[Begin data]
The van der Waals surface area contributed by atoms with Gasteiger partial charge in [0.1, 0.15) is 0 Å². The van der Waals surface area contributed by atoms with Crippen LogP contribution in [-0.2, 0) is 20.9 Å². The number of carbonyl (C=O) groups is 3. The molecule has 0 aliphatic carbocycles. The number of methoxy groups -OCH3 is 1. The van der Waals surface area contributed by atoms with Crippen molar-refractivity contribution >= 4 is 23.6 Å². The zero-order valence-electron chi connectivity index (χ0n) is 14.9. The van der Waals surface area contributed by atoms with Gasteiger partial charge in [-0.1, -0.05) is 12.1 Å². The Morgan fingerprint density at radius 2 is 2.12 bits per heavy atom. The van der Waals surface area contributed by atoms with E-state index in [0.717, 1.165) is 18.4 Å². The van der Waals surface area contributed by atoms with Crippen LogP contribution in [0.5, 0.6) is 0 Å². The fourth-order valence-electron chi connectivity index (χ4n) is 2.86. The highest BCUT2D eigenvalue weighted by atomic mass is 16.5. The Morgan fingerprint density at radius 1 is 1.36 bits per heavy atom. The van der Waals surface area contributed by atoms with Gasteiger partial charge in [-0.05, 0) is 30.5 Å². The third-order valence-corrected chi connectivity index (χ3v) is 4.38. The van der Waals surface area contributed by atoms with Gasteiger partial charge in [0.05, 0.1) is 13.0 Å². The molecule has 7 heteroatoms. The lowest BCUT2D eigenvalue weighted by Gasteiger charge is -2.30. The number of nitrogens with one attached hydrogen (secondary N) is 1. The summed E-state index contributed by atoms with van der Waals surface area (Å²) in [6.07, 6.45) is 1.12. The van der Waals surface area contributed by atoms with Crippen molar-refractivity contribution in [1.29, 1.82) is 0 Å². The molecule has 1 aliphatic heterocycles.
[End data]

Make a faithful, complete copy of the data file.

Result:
The van der Waals surface area contributed by atoms with Gasteiger partial charge in [0.1, 0.15) is 0 Å². The van der Waals surface area contributed by atoms with Crippen LogP contribution in [-0.2, 0) is 20.9 Å². The number of carbonyl (C=O) groups is 3. The molecule has 0 aliphatic carbocycles. The number of methoxy groups -OCH3 is 1. The van der Waals surface area contributed by atoms with Crippen molar-refractivity contribution >= 4 is 23.6 Å². The zero-order valence-electron chi connectivity index (χ0n) is 14.9. The van der Waals surface area contributed by atoms with Gasteiger partial charge in [-0.1, -0.05) is 12.1 Å². The Morgan fingerprint density at radius 2 is 2.12 bits per heavy atom. The van der Waals surface area contributed by atoms with E-state index in [0.717, 1.165) is 18.4 Å². The van der Waals surface area contributed by atoms with Crippen LogP contribution in [0.5, 0.6) is 0 Å². The fourth-order valence-electron chi connectivity index (χ4n) is 2.86. The highest BCUT2D eigenvalue weighted by atomic mass is 16.5. The Morgan fingerprint density at radius 1 is 1.36 bits per heavy atom. The van der Waals surface area contributed by atoms with Gasteiger partial charge in [-0.05, 0) is 30.5 Å². The third-order valence-corrected chi connectivity index (χ3v) is 4.38. The van der Waals surface area contributed by atoms with Gasteiger partial charge in [0.05, 0.1) is 13.0 Å². The molecule has 7 heteroatoms. The lowest BCUT2D eigenvalue weighted by Gasteiger charge is -2.30. The number of nitrogens with one attached hydrogen (secondary N) is 1. The summed E-state index contributed by atoms with van der Waals surface area (Å²) in [6.07, 6.45) is 1.12. The van der Waals surface area contributed by atoms with Crippen molar-refractivity contribution in [1.29, 1.82) is 0 Å². The molecule has 1 aliphatic heterocycles.